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How to adopt a dog

Deciding whether to adopt a dog is a decision that requires you to be fully informed for the wellbeing of your new pet. Here, we discuss some of the key factors that will help you make the right decision for you.
Adult dogs standing outdoors eating from silver bowls.

Whether you choose to adopt an adult dog or a puppy, there are pros and cons to rescuing a dog and it’s a very personal decision that requires careful research and consideration of the type of home you will be able to provide.

Benefits of adopting a dog

  • It can be an extremely rewarding
  • Adult dogs may already be house trained
  • Adult dogs may already be trained in basic commands

Challenges of adopting a dog

  • It is difficult to predict the adult size of mixed breed puppies
  • Sometimes rescue pets may have behavioural issues
  • Adult dogs may lack basic training or could have developed bad habits

Top tips for adopting a dog

Key to a successful transition is spending time with your potential dog before bringing it home. Try to see it several times before adopting it and ask to take it out of the shelter for a few walks, both on and off the lead. If possible, take it out in your car and observe its behaviour in different circumstances.

Adult Dalmatians walking outdoors on a pavement surrounded by fallen leaves.

Centre staff will know the dogs they care for and are there to help advise, so ask questions about your dog to understand its nature. For example:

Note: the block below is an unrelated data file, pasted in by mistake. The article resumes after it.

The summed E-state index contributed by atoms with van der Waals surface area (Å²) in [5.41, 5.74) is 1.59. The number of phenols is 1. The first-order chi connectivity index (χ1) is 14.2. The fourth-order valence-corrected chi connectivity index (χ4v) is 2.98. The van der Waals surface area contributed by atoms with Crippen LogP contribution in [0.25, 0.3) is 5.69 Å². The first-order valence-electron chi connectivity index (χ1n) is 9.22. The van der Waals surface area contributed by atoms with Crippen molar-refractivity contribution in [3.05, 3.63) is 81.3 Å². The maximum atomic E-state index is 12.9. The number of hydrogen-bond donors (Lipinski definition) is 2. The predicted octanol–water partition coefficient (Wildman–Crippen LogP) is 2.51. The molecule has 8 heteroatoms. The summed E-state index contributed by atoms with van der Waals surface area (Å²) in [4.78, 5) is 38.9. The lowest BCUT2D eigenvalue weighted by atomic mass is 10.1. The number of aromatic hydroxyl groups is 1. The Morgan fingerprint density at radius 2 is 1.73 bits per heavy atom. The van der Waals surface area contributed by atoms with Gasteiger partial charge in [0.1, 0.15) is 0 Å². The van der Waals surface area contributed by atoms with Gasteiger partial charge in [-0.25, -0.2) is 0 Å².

• How old is the dog?
  • What kind of life has it led?
  • How does it usually behave and is it scared of anything?
  • How does it react around children and other animals?
  • How does it react to different environments?
  • Is this dog content to be left on its own?

Bringing your adopted dog home

  • Keep things calm and gentle when you first come home: When it arrives, let it get to know its new territory and family gradually over the next few days.
  • Supervise children: If you have small children, only let them play with it when you are there so you can make sure it doesn’t get frightened.
  • Introduce existing pets slowly: If you have existing pets, start by introducing them to your dog gradually and in a neutral area outside the home.
  • Don’t spoil your dog: Most people feel sorry for dogs from a shelter and naturally want to help them feel comfortable in their new home. This means they spoil the dog, which can lead to bad habits and problems in the future. A dog needs a clear set of rules to keep him stress-free.
  • Be patient with training: Once the dog understands how to behave at home, start teaching it how to react when you take it outside. At the beginning, keep it on a lead to make sure it won’t run away. Set up some daily rituals and if you leave your dog alone, don’t allow it to get stressed before you leave. Just walk out without speaking to it and remain indifferent when you come back.
  • Do not accept aggressive behaviour from your dog: Even a simple growl should be corrected. If you react promptly and systematically when your dog has a bad attitude, you will be able to correct its behaviour. Working with a professional trainer may help you with this process. If you don’t pay attention to early signs, the situation will just get worse.

Adopting a dog is an important commitment that needs to be carefully considered, but if your decision is properly researched the result can be a rewarding relationship for you and your dog.

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